Continue reading

A WIFI spectrum analyzer and Talk-Talk routers suck A$$

A close relative of mine has been having lots of wifi connection issues over the last few months but just on a couple of devices. A scan of the wifi neighborhood showed only a couple of signals from adjacent houses which were too weak to cause a problem.

I tried changing the channels, 150 or 300 bandwidth modes and even tried dropping to 54G compatibility. The problem would be fixed but return a few days later. I tried disabling the wifi adaptor in one of the affected laptops and used a USB adaptor instead. I couldn’t swap the router as this was needed for IPTV (talk talk) and my replacement didn’t support it. Same problem with different adaptors. What was going on? Mobile phones and tablets were fine; just the two Windows 7 / 10 devices refused to work. I needed to scan for interference and here’s where the Arduino came in.

Continue reading

First useful Arduino project – NIMH battery tester

During my clearout of old junk I came across an LCD display fitted into a small plastic case with a PC parallel cable attached which was originally used for a PC status display using LCD smartie. This was used on my old, old, PC (Pentium 4) to display system status messages and music track info from winamp.

As my new PC lacked a parallel port (yeah I could have added one but no PCI slots, just PCI-E) this was relegated to the junk cupboard. So what shall I do with this display and case?

Arduino based NIMH battery tester (image)

Arduino based NIMH battery tester

Well I have a pile of rechargeable AA batteries of various ages and I came across this Arduino based battery tester which looked ideal to test said batteries. Now it just needed a few simple modifications; I added an LED that flashes to get attention when the test is complete and changed some of the screen messages. Simple stuff. After all I was just starting out with the Arduino and I felt this was a great starter project.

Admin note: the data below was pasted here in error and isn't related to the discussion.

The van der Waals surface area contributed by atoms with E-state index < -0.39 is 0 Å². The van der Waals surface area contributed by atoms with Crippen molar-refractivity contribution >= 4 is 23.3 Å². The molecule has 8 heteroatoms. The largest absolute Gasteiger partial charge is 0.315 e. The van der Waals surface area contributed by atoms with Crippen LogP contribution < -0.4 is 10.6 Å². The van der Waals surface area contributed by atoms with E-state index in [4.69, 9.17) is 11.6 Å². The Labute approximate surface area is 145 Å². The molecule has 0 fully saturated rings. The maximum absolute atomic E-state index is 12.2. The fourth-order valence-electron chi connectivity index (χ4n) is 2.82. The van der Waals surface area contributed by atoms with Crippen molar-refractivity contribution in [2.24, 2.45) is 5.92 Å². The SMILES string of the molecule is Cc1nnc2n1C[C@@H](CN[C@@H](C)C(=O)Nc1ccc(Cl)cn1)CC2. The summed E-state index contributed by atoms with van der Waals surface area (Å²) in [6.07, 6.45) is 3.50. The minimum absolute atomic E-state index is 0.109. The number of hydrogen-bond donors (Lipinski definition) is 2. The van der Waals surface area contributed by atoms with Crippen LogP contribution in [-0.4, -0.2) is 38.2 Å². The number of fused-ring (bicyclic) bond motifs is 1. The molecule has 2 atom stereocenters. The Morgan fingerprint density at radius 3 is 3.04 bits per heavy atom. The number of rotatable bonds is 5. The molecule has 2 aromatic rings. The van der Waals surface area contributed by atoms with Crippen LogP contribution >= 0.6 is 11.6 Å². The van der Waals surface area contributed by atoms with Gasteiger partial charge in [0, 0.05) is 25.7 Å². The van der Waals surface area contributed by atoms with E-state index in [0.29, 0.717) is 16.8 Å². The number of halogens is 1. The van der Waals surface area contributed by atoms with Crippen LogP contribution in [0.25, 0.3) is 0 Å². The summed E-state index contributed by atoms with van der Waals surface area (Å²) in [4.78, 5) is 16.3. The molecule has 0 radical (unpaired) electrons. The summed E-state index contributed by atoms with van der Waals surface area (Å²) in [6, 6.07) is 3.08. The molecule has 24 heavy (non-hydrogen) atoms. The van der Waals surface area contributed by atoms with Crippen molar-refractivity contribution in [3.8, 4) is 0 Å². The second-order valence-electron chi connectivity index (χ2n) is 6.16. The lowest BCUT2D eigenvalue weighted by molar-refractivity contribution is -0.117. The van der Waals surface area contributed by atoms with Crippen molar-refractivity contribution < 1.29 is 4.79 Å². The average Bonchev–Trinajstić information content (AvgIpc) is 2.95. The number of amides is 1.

Continue reading

Clear-out day – and PSU refurb

A few weeks ago i decided it was time I got rid of some old shite I’ve been keeping for years. I also decided to make this blog and some of my early electronics projects I have featured on this site. Not that they are any use to me nowadays but I want to keep them well, you know just because. The historical and test equipment pages will fill you in on this.

Some stuff was worth improving and refurbishing. Take this bench PSU I made around 25 years ago which was the most useful thing I made as in it had a purpose and was used often. Well actually I made two bench power supplies back then. The original wooden cased model was lacking in voltage and current so I had made another using a basic regulator with a couple of 2N2055 series pass transistors stuffed into a BBC Micro external HDD case. As all parts were salvaged from scrap save a few knobs and switches I didn’t have much flexibility with the design.

Continue reading